4.) Make sure your Fresh Water tank is topped off before you pull away form a camp ground. Conversely, dump your black tank and flush if possible; because warm weather ferments what's in there a lot faster. I can go three to four weeks (one person) in the cooler months, between black tank dump/flushes, but in the summer, no amount of tank additives (I don't use formaldehyde) keeps the odors down.

5.) If traveling with a pet-friend which will 'stay' in the coach while you are out wandering, please reconsider. If a power failure occurs at a CG (not unheard of, ha-ha), Inside temps will soar fairly quickly. Your friend will suffer terribly. Please leave him/her home.

Ok, I listed a bit more than you requested; sometimes I can go overboard. Have fun, but use common sense.

Philip
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Old 06-29-2013, 03:04 PM   #5
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Quote:
Originally Posted by PhilipKS View Post
1.) Stop by Home Depot or Lowes, get a roll of reflectix insulation, and cut piece for every window and skylight. When the mercury is consistently over 100, having a 'view' is secondary to comfort. Blocking as much solar heat from entering as possible is a only a start. Your A/C unit will thank you.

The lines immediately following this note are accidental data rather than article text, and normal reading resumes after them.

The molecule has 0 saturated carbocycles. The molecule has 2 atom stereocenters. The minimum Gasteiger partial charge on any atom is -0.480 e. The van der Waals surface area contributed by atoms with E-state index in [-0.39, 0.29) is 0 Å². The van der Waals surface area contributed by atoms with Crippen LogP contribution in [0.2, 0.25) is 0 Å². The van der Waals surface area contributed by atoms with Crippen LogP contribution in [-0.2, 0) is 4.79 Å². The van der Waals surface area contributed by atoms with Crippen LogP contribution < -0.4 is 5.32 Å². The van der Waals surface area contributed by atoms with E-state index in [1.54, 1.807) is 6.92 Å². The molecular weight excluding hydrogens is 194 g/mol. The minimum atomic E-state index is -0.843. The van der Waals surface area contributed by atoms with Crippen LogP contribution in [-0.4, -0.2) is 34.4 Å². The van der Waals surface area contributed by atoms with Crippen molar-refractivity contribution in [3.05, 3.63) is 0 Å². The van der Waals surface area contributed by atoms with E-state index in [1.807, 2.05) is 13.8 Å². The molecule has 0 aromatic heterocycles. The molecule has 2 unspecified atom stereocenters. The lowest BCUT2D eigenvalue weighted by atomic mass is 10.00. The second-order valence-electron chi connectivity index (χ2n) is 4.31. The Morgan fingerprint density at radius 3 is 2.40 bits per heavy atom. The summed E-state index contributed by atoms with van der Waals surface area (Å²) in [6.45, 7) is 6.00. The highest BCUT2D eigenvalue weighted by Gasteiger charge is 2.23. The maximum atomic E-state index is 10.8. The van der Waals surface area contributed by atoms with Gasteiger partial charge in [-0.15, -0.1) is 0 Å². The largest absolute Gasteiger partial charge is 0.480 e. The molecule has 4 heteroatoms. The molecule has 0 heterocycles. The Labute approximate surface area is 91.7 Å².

2.) As soon as you stop for the day, deploy all awnings if possible. If it is windy, the big patio awning may not be usable, but the smaller window awnings, if you have them, should hold up ok.

3.) Consider driving only in the early morning, especially if still using ST tires. Road temps will eat trailer tires for lunch and dinner, so avoid hot roads if possible.

4.) Make sure your Fresh Water tank is topped off before you pull away form a camp ground. Conversely, dump your black tank and flush if possible; because warm weather ferments what's in there a lot faster. I can go three to four weeks (one person) in the cooler months, between black tank dump/flushes, but in the summer, no amount of tank additives (I don't use formaldehyde) keeps the odors down.

5.) If traveling with a pet-friend which will 'stay' in the coach while you are out wandering, please reconsider. If a power failure occurs at a CG (not unheard of, ha-ha), Inside temps will soar fairly quickly. Your friend will suffer terribly. Please leave him/her home.

Ok, I listed a bit more than you requested; sometimes I can go overboard. Have fun, but use common sense.

Philip